2023 Hallmark Media/Photographer: David Brown

Exclusive: Nancy Travis of 'Ride' on Playing the Ultimate Rodeo Mom on the New Hallmark Drama

On the new Hallmark Channel series Ride, Nancy Travis plays Isabel McMurray, a ranch family matriarch who's seen more than her share of tragedy. It's a bit of a departure for Travis, who's perhaps best known for her roles in sitcoms such as Last Man Standing and The Bill Engvall Show, but it's one she thinks she may have willed into existence. 

"Maybe it was coming out of COVID and being trapped in a house in a city, but I fantasized about having a ranch and being a rancher," Travis says. "This project came to me, and I thought, 'Oh my gosh, what an opportunity to actually film on a ranch and to play this extraordinary woman who is such a champion in her own everyday way.'" The actress says she jumped at the chance to play Isabel, who she says is a passionate advocate for her own family, as well as "a fighter full of grit and grace." 

There's more from Travis below, including her thoughts on her character's history, the "will they or won't they" element of the show, and how much she knew about rodeo life prior to stepping on set.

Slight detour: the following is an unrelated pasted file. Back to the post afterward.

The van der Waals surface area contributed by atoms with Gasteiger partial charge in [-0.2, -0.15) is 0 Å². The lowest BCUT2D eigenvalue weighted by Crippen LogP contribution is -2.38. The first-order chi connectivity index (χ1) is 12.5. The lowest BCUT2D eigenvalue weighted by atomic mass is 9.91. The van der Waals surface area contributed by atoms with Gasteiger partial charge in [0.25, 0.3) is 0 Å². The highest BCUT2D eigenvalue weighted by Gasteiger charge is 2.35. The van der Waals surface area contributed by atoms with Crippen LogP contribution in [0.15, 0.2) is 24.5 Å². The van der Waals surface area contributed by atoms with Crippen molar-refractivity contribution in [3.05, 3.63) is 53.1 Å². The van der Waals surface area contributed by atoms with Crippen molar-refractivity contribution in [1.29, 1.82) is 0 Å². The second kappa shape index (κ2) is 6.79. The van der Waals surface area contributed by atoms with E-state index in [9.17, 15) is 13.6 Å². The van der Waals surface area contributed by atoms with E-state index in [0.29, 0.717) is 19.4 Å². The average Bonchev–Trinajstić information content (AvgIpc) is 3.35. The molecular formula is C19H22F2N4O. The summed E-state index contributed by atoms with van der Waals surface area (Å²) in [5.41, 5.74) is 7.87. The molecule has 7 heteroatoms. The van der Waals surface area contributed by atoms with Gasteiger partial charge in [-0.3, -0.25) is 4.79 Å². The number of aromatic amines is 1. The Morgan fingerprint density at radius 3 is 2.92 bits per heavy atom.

Wide Open Country: As viewers, we learn a little about Isabel's backstory fairly early on in the show's premiere episode, but we don't go all that far back. Where do you think she's from, and how did she become this fierce family protector? 

Nancy Travis: I think that's something that will come out later as the series goes on, but Isabel is a woman who just always wanted to be a rancher. I don't think rodeo was necessarily a big part of her life, but she loves the land, and she loves working the land, and she just had this dream of having this ranch with this man that she fell in love with, whose passion is rodeo, so she has gone along with it. She uses rodeo to help support her dream of having this ranch, and then she tragically loses her husband when she's pregnant with her third child.